The Web has made unauthorized propagation of information — whether copyrighted or not — instantaneous and virtually irreversible.
Videos are uploaded, downloaded and re-uploaded under different authors’ names: YouTube users know this from having tried to find the “original” version of some videos, which have been found on sites other than YouTube and recopied several times by users and mashup artists who add their own comments or edits to the source material before YouTubing them.
Millions of bloggers routinely lift information from copyrighted news stories — nearly always with due credit — and repackage it under their own banners, basically aggregating and creating new news content (and ad-driven profit streams) from existing ones. The same goes for copyrighted news photos published to the Web by AP, Reuters and numerous newspaper web sites.
Two factors may be at work in the apparent paucity of copyright lawsuits stemming from such use:
1. since news web sites garner significant traffic from blog links pointing to them, they may be loath to poison the well, let alone alienate the audience by litigating.
2. bloggers get away with sometimes more-than-fair-use republication of copyrighted information because no news organization’s legal department has the resources to chase them.
A possible third reason: such suits won’t stand up in court.
In short, the copyright you secure before selling and posting news video to a news organization’s site, or a share site such as YouTube, may be worth far less in the long run than the paycheck you earn from its initial sale.
I figured he wouldn’t mind an extended excerpt, under the circumstances. But seriously, folks, I think he’s got it right, except maybe with respect to the case he’s actually commenting on, i.e., the lawsuit against YouTube. Why is that?
Well, why won’t most copyright infringement suits for Internet use of material he describes “stand up in court”? One reason is that most of the use being complained of is fair use. With videos, I would say, the fair use defense is probably weakest. As Stanford puts it, “The less you take, the more likely that your copying will be excused as a fair use. However, even if you take a small portion of a work, your copying will not be a fair use if the portion taken is the ‘heart’ of the work. In other words, you are more likely to run into problems if you take the most memorable aspect of a work.” With a video, I’d argue that a very small piece of a video gets to the heart of the matter very quickly. Words, and less so pictures, are easy to recast, and the creative element of a news story reporting a (hopefully) non-fictional event is entitled to a pretty narrow band of protection.
But with a video, there is only that video. Short of the commentary and criticism permit, it’s hard to argue that use of a video is fair use.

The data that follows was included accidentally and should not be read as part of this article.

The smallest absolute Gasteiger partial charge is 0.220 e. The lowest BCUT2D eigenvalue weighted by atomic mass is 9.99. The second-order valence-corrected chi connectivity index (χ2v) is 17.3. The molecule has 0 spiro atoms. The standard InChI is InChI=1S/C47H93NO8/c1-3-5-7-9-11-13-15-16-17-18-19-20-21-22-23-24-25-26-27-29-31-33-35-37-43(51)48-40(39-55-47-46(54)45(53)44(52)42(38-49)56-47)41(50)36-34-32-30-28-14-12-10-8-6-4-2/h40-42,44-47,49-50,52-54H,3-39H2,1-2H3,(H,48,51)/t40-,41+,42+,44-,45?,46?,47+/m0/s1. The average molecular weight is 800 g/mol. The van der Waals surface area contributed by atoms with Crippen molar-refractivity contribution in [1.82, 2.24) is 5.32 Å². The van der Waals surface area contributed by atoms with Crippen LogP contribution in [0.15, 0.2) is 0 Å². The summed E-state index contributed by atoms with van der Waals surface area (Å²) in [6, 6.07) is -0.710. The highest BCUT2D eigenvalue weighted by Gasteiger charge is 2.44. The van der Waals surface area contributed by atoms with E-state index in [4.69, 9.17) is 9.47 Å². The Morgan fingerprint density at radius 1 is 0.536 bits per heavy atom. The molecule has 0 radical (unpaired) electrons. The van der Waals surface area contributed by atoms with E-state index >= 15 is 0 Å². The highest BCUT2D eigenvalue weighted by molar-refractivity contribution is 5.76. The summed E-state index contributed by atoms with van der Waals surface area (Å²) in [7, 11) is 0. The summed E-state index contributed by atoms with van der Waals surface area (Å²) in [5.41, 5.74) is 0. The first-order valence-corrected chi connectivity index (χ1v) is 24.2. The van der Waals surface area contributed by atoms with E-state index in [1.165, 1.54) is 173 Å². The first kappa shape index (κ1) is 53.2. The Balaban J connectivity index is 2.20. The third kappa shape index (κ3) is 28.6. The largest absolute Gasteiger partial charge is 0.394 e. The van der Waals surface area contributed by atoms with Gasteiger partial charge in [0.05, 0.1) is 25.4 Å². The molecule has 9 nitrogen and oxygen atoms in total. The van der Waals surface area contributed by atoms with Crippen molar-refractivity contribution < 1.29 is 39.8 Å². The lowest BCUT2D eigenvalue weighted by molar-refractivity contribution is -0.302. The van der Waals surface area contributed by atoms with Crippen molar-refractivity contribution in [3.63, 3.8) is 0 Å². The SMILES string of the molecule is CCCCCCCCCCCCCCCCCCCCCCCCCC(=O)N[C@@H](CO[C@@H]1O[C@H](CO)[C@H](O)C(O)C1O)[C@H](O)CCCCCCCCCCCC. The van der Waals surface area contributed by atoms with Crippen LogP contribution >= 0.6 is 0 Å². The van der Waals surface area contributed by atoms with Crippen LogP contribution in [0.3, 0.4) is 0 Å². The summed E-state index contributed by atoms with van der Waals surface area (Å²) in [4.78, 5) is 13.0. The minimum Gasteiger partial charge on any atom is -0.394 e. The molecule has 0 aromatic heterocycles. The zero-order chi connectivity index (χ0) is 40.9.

Reason two, according to Mack, is the Safe Harbor provision of the Digital Millenium Copyright act. He cites this article by Fred von Lohmann, who writes as follows:
Fortunately, YouTube has an important legal shield that was not available to the old Napster: the so-called “online service provider safe harbors” created by Congress as part of the DMCA. One provision, Section 512(c), was designed to protect commercial Web-hosting services, which feared they might be held responsible for the posting habits of their customers.
Because YouTube essentially stores material at the direction of its users, it can find shelter in the same safe harbor that Web-hosting providers do.
The safe harbor works like this: So long as YouTube plays by a few rules, content owners can’t collect damages from it, even if its users infringe their copyrights.
Rule No. 1 is the implementation of a “notice and takedown” system to respond to infringement notices from copyright owners. YouTube, of course, has this in place and takes down material once properly notified by an owner that a clip is infringing. Section 512(c)(3) sets out exactly what a copyright owner must include in a takedown notice. . . .
The safe harbor will not protect a Web host if it is “aware of facts or circumstances from which infringing activity is apparent” — in other words, if you make your living providing hosting services to pirates-R-us.com, don’t look to the safe harbor for protection. YouTube doesn’t appear to be sheltering any obvious pirate fleets, so this shouldn’t be an issue.
Hm, I’d say von Lohmann has a little too glibly waved away the “aware of facts” factor here, and he more or less acknowledges the “surely, there could be problems” angle later in the article. Yes, there could be; there almost certainly are. It should not work to say that you are building a business model around, in part, the idea of infringing until you’re told to stop. That is not the idea of the safe harbor provision (as I and a committee of my close friends argued here). Also, the safe harbor provision is meant to apply to ISP’s and web hosting companies, not, in my view, providers of Internet services based on the specific content which, as it turns out may infringe.
Not only is the DMCA fair harbor not meant to do this, but if a court decides that is, guess who will be in Congress tomorrow? And guess what industry pretty much always gets its way in Congress? “Information wants to free” (to use, not to produce) types better not hope for the kind of “won’t stand up in court” victory they’re hoping for.
So I agree with Mack Reed that “this is a case to watch, and that content generators have to learn to live with more “borrowing” because of the Internet. As he points out, they will wisely learn to profit from it and protect themselves technologically to the extent they can. But they’re not giving up the ship so fast on images and videos, and I doubt they should.
Comment at Dean’s World.